Bonn Climate Talks: Five Days To Paris
Delegates crafting the global climate agreement to be signed in Paris arrive in Bonn next week for the final session before the crunch summit in December. With only five negotiating days left to get the current weak draft text into shape, Christian Aid’s Senior Climate Advisor, Mohamed Adow, said agreeing a proper review mechanism for national contributions was the top priority.
“Everyone agrees that the Paris deal alone won’t keep global temperature rises below two degrees Celsius and prevent dangerous climate change,” he said. “Paris will be the beginning of the global effort to tackle climate change, not the end. That is why it is essential that we have an ‘ambition accelerator’ for reviewing our efforts and increasing them over time.
“This review period needs to be no longer than every five years, so we don’t lock in long periods of inaction, and it must begin in 2018/19, not 2023/24 as proposed by the co-chairs leading the negotiations. That is much too late.”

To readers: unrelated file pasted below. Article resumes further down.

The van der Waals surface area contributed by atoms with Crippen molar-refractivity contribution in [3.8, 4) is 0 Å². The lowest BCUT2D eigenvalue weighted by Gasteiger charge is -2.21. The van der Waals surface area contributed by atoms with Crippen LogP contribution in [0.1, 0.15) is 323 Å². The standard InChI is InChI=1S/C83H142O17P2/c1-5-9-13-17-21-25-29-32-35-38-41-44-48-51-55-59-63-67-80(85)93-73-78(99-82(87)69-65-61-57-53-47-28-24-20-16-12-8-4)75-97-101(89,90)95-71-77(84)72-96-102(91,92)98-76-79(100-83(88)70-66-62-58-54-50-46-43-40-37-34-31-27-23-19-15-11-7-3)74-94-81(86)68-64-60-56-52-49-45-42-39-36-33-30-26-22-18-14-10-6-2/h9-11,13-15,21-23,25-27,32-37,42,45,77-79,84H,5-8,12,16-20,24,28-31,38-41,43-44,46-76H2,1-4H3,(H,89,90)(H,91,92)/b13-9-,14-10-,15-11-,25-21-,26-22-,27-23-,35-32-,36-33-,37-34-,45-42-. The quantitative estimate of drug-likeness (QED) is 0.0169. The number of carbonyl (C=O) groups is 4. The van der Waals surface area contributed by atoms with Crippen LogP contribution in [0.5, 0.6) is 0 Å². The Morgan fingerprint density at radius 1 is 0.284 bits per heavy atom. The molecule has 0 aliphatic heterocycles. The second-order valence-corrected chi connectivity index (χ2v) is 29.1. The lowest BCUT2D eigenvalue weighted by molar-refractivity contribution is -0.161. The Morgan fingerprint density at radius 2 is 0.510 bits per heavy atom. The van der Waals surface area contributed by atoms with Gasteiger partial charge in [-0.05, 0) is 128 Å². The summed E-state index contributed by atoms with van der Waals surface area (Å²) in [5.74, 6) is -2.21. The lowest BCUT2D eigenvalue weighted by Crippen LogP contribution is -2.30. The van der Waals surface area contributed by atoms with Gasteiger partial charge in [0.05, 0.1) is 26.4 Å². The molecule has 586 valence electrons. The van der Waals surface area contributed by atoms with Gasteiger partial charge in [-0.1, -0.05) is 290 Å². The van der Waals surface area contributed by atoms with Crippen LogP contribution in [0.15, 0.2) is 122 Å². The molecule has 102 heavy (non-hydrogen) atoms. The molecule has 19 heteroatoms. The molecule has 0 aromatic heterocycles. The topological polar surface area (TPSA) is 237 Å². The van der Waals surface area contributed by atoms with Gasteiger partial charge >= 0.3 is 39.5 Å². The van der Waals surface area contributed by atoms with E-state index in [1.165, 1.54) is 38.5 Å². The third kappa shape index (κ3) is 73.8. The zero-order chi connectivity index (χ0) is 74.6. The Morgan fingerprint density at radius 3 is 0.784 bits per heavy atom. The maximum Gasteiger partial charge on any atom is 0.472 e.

Mr Adow added that the current text on which negotiations in Bonn will be based is too weak to get the job done.
He said: “Right now the document is illusory. It’s like a cardboard house: from afar it looks solid with lots of enticing activity happening in each room but when you get up close, you realise the windows are painted on and the whole thing is likely to fall over.
“It reflects only the lowest common denominator. The right labels are there: mitigation, adaptation, climate finance and a review cycle, but when you really read it, you see there is nothing concrete.
“For example, the text doesn’t make any clear requirement for climate finance to be provided by rich countries. Instead it calls on them to simply ‘lead’ this process and only to ‘strive’ to provide financial support.”
Mr Adow also said the text lacked coherence. He said: “There are some internal inconsistencies that need to be addressed. The mitigation commitments that have been made will lead to a world with temperature increase of up to 3 degrees Celsius but there is not enough finance or adaption support provided for vulnerable countries to survive in a 3-degree world.
“Crucially, if more adaption and technology is provided to poor countries to develop in a clean way, then more mitigation can be achieved across the board. We need a more logical and balanced agreement.”
Register with Blue and Green
To leave a comment on this article, fill in your details below to register, alternatively if you are already registered you can login here